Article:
Now that the 2022 season is over for the New York Mets, we have been looking back at the year that was. After taking a more general view of the offense, pitching, and coaching staff, it’s time to take a deeper dive into the Mets’ players. This series will take a look at every player on the roster for the Mets at the end of the season from A (Pete Alonso) to W (Trevor Williams). The review will look at their season statistics, stories, and what role (if any) they will have next season. We continue the series today with a look at starting pitcher Chris Bassitt.
Player Review: Chris Bassitt
Regular Season: 30 Starts, 181.2 Innings Pitched, 15-9 Won-Loss Record, 3.42 ERA, 1.14 WHIP, 167:49 K:BB Ratio, .234 Batting Average Against, 3.2 WAR
Postseason: 1 Start, 4.0 Innings Pitched, 0-1 Won-Loss Record, 6.75 ERA, 1.50 WHIP, 2:3 K:BB Ratio
Story: Needing another starting pitcher after the conclusion of the lockout, the Mets acquired Chris Bassitt from the Oakland A’s on March 12 in exchange for pitching prospects J.T. Ginn and Adam Oller. An injury to Jacob deGrom bumped Bassitt up to the No. 2 slot in the Mets’ rotation and he was the team’s most consistent starter over the course of the regular season. Bassitt set a career high with 181.2 innings pitched, making 30 starts for the first time in his career and missing just one turn in the rotation after contracting COVID-19 in June. The Mets saw Bassitt win some big games as well, including key victories against the Atlanta Braves in July, Philadelphia Phillies (twice) in August, and Los Angeles Dodgers in September.
Things turned for Bassitt towards the end of the regular season, when his final start came in the third game of a series against Atlanta where the Mets needed just one victory to essentially wrap up the National League East title. Bassitt needed to come up with a big performance after the Mets dropped the first two games of the series and couldn’t deliver, giving up four runs in 2.2 innings to suffer a demoralizing loss that cost the Mets the division. The Mets turned to Bassitt again in the Wild Card Series, where they were tied with the San Diego Padres at 1-1, to start the decisive Game 3. Bassitt was thrown off his rhythm early as the Padres repeatedly stepped out of the batters box and struggled again, giving up three runs in four innings to take a loss in the game that ended the Mets’ season. Fans also weren’t thrilled with some of Bassitt’s comments prior to that outing when he told the media that the pressure from the fan base was extremely high over things like a two or three-game losing streak during the regular season.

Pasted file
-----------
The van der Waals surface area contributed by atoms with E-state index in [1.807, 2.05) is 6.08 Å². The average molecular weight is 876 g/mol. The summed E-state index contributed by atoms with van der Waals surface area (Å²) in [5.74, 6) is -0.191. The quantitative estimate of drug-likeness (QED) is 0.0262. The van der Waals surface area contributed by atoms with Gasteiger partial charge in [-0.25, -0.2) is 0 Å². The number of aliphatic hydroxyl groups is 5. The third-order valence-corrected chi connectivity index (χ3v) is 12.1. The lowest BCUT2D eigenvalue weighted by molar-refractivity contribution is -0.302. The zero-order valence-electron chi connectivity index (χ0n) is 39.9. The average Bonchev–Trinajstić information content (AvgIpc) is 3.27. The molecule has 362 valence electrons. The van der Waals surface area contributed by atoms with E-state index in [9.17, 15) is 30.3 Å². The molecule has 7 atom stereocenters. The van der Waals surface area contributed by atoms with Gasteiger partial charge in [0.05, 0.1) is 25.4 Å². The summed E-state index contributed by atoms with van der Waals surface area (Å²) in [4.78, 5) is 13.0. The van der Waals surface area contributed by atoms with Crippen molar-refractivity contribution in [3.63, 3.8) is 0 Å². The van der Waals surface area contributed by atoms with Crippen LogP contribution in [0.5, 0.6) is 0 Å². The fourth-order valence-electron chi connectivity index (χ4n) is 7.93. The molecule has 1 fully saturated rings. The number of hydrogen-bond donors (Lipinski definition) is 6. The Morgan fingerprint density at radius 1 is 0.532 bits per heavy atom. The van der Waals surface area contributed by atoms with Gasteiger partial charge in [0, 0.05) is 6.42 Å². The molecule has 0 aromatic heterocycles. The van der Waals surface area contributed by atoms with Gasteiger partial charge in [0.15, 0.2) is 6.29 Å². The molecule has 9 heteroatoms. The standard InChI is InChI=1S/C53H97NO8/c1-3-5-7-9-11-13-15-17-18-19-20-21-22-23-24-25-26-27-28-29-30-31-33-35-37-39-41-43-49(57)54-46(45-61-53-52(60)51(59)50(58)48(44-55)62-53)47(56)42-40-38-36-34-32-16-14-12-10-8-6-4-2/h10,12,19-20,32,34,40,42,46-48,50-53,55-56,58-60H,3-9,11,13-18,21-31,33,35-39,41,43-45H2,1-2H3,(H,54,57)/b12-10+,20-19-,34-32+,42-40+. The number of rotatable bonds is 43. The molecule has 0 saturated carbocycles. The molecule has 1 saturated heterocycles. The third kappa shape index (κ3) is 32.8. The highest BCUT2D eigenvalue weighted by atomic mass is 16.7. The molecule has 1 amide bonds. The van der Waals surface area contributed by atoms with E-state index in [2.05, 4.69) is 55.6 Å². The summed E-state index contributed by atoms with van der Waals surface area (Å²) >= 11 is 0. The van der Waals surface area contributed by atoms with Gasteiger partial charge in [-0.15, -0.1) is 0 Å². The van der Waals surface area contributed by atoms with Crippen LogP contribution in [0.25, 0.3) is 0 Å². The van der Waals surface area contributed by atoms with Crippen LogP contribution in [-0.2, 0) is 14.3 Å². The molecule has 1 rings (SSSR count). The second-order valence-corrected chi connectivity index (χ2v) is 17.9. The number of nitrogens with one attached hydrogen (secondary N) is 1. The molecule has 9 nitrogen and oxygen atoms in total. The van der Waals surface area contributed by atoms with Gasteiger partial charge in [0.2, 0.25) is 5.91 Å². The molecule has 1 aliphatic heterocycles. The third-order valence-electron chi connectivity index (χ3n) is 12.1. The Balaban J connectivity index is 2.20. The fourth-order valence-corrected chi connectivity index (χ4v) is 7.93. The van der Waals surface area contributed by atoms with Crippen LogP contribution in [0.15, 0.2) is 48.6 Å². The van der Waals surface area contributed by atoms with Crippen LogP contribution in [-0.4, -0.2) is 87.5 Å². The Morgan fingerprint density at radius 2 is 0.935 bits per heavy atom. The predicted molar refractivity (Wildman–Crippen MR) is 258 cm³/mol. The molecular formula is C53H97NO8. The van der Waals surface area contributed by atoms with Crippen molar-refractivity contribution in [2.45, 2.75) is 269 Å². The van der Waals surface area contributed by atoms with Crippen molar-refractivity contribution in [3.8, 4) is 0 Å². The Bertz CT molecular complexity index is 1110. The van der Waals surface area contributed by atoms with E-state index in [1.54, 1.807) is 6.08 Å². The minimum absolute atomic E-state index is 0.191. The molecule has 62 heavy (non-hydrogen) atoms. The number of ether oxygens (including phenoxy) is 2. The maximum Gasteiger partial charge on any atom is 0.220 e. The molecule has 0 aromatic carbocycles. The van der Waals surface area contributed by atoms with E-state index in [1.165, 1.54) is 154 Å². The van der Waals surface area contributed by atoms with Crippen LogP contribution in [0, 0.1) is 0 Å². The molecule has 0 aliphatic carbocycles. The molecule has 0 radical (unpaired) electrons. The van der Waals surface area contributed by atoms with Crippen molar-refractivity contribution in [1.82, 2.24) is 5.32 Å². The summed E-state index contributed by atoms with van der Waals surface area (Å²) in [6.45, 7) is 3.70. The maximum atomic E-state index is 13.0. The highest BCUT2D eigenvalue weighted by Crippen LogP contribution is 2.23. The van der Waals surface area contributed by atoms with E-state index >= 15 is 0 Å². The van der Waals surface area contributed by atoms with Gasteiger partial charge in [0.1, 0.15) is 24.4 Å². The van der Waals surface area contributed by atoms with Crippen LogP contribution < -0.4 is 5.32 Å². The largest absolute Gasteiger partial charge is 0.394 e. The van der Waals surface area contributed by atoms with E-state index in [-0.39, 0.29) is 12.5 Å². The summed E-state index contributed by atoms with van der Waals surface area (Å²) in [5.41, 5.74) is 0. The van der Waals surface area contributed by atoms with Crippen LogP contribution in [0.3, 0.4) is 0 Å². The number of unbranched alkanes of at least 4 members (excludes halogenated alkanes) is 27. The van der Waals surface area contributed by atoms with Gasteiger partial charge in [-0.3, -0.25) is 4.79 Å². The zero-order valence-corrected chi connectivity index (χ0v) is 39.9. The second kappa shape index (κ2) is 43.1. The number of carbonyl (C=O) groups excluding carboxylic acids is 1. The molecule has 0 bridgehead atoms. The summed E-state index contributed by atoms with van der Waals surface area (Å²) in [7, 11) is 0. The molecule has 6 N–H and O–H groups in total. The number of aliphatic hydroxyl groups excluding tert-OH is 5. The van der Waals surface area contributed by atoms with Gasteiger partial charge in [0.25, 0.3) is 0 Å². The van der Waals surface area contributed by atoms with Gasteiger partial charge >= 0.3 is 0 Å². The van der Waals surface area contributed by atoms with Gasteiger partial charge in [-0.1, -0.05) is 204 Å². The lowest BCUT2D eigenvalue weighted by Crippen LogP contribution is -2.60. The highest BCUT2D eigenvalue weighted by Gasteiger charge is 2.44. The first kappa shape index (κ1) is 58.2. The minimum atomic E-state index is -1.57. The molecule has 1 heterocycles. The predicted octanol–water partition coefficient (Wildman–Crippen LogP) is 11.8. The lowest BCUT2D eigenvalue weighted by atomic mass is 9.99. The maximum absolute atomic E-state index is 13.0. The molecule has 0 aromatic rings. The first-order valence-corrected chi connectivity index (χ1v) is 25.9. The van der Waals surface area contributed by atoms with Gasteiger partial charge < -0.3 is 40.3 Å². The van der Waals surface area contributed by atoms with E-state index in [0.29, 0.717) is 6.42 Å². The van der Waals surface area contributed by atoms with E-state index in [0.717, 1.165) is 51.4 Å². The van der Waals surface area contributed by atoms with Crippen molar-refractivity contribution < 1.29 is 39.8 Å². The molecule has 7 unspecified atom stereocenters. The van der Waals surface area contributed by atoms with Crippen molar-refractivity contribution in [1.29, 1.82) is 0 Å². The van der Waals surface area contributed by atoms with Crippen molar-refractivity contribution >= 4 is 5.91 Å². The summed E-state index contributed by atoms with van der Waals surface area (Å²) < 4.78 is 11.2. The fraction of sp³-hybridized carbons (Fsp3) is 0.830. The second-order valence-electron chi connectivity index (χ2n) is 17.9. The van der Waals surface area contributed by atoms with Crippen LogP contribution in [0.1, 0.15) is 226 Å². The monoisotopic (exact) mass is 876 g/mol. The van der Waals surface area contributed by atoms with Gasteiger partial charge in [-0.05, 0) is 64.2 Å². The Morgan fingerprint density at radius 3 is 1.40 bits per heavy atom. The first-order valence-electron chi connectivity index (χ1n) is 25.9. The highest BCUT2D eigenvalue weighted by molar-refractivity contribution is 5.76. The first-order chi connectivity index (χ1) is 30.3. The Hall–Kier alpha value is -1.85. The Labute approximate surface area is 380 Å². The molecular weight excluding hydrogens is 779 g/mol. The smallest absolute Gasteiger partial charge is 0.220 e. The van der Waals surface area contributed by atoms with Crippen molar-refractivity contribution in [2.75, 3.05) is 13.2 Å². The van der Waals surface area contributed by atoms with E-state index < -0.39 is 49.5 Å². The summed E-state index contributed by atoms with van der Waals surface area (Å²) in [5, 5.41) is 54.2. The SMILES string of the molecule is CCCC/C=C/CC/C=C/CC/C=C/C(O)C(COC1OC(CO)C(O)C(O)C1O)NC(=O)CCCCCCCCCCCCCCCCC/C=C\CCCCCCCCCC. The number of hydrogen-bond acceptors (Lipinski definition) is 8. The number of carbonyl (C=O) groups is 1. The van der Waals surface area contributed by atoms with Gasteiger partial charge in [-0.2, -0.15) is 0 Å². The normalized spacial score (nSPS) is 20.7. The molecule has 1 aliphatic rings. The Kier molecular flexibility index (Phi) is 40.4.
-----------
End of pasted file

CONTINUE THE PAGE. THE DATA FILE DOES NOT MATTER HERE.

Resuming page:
The flop in Bassitt’s final two starts is the last thing fans will remember but he was still an extremely important pitcher on the team. The Mets don’t win 101 games without getting an excellent performance from Bassitt, who stepped up in a big way when deGrom and Max Scherzer spent significant time on the injured list.
Contract Status: Pending Free Agent ($19 Million Mutual Option for 2023)
Odds of Returning: 60%
2023 Role: No. 2 or No. 3 Starter
The Mets and Bassitt agreed on a mutual option as part of his final salary arbitration settlement but Bassitt will likely decline his end of the option to test the free agent market. This will likely lead to a qualifying offer from the Mets, who would thus be entitled to receive draft pick compensation if Bassitt leaves for another team. Bassitt did indicate during the season that he is open to staying in New York but this could come down to how much money he gets offered by the Mets and other teams. The Mets may not want to guarantee three pitchers 33 years and older big money if they are able to retain deGrom alongside Scherzer, so Bassitt could end up leaving for another team in that scenario.
The path back to the Mets for Bassitt could well be determined by deGrom, who has given mixed signals about his intentions apart from committing to opt out of his contract. deGrom’s departure would make Bassitt an imperative re-sign for the Mets since they need top-line starters and Bassitt did demonstrate an ability to handle performing in New York (at least during the regular season).
Check back next week as our Player Review Series continues with a look at third baseman Brett Baty!